The legal battle between owner and insurer over a missing diamond-studded statue continues its long, protracted journey. 

In December, a B.C. Supreme Court registrar ordered Lloyd’s Underwriters to honour a claim from Ron Shore’s company — Forgotten Treasures International — for the golden eagle statue which was allegedly stolen along with a silver decoy in May 2016.

On Wednesday, a B.C. Supreme Court judgment overturned that decision, allowing the insurer to challenge Shore’s claim.

The golden eagle, which weighed eight kilograms and was encrusted with 763 diamonds, was supposed to be part of an international treasure hunt to raise money for cancer research.

Shore told reporters the bird was worth $5 million, but the initial notice of civil claim said the bird’s value was $930,450.

On May 29, 2016, after an event in Delta, B.C., the eagle and a smaller silver one were stolen from Shore as he was putting them back into his car.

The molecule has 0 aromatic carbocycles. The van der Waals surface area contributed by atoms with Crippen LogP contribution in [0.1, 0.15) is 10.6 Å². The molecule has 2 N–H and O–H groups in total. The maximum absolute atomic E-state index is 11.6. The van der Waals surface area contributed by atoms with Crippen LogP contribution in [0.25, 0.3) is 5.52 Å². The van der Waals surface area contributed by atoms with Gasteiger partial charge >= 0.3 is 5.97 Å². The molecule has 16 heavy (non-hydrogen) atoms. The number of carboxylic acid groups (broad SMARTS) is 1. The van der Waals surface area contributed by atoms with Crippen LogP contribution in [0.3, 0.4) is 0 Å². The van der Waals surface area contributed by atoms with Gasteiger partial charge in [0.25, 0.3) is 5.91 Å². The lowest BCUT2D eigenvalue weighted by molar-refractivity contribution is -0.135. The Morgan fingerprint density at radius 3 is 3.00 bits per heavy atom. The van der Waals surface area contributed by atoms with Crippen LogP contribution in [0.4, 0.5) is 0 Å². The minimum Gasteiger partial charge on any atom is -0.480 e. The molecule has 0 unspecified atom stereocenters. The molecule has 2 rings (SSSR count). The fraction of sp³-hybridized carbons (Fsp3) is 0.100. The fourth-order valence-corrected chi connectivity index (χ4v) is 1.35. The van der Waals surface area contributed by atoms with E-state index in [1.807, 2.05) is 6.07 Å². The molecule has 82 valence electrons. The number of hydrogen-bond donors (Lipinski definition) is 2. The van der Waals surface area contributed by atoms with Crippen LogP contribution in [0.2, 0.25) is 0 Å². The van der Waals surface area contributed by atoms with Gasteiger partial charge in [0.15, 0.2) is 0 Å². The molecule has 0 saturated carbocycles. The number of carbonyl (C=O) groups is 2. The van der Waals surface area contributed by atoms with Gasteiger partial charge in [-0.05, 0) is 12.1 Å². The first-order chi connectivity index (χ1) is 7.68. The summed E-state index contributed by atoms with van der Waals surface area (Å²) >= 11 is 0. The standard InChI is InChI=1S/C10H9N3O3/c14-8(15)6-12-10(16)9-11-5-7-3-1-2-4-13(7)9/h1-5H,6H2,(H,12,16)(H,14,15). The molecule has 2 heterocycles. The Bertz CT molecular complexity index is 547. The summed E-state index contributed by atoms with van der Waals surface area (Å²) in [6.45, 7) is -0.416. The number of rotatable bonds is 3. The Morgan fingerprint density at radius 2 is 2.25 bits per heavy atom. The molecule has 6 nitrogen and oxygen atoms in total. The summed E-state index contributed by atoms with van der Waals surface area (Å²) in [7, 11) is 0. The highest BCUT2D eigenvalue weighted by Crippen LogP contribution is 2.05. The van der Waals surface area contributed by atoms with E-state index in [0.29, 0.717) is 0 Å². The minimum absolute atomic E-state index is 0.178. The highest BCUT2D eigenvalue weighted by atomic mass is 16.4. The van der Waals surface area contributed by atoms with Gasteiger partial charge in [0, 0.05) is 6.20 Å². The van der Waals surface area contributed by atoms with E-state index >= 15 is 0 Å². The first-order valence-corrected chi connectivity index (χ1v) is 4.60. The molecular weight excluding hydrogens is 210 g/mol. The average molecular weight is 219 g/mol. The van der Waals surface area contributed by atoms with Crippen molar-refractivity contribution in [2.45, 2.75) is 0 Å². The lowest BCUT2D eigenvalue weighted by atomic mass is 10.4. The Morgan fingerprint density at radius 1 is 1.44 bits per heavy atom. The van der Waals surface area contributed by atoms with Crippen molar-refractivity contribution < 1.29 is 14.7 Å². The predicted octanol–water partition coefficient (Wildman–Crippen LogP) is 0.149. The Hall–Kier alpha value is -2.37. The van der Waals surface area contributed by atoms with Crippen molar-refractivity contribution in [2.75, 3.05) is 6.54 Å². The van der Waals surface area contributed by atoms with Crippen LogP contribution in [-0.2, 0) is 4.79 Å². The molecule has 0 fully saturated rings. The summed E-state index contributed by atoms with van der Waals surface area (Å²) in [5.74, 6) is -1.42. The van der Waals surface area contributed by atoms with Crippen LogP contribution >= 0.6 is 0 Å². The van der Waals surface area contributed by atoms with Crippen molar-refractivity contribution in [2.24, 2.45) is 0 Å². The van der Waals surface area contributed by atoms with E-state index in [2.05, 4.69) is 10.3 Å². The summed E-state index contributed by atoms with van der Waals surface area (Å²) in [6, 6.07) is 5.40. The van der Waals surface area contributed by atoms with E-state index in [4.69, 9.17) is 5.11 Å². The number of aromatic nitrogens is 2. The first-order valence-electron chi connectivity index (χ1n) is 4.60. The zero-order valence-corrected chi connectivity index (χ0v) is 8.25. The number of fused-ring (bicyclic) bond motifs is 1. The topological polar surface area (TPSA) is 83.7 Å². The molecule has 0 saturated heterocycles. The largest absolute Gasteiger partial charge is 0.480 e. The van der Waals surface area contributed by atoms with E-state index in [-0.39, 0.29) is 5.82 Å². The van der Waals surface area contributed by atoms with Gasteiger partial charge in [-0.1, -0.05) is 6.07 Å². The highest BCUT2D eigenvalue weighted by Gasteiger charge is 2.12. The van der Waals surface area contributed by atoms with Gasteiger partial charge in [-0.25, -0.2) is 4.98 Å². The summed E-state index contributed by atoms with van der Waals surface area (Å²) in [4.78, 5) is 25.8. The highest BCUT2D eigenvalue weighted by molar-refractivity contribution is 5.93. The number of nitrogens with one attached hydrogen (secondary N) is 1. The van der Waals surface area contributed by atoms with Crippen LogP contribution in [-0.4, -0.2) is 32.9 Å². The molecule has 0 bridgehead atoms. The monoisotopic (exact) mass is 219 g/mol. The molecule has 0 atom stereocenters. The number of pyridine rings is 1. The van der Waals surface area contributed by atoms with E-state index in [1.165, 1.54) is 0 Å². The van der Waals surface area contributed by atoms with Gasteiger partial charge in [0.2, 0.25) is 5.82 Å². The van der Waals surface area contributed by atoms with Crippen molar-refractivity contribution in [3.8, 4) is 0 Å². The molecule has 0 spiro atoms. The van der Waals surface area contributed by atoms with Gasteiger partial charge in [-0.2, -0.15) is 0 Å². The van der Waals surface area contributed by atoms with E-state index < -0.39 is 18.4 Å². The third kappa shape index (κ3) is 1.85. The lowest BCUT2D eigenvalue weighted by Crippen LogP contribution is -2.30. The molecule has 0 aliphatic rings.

Ron Shore pauses while speaking about the theft of the golden eagle in 2016. (Darryl Dyck/Canadian Press)

The eagles have never been found.

The insurer says one of the terms of its policy was that the eagles had to be accompanied by a designated employee or representative of Shore’s at all times other than when deposited in a bank safe or vault. It claims that at the time of the mugging, Shore was alone and therefore breached the policy.

Thus began a legal battle, with Shore’s company filing a notice of civil claim against the insurers. Eventually, after missed deadlines and procedural delays, Shore was granted a default judgment in December against the insurer.

Justice Robin Baird overturned that ruling on Wednesday.

Baird said the insurers hadn’t willfully and deliberately failed to respond to Shore’s civil claim. He said it appeared the correspondence between the two parties showed the insurers would be mounting a solid defence.

He has given the insurers 21 days to file a response to Shore’s civil claim.



Source link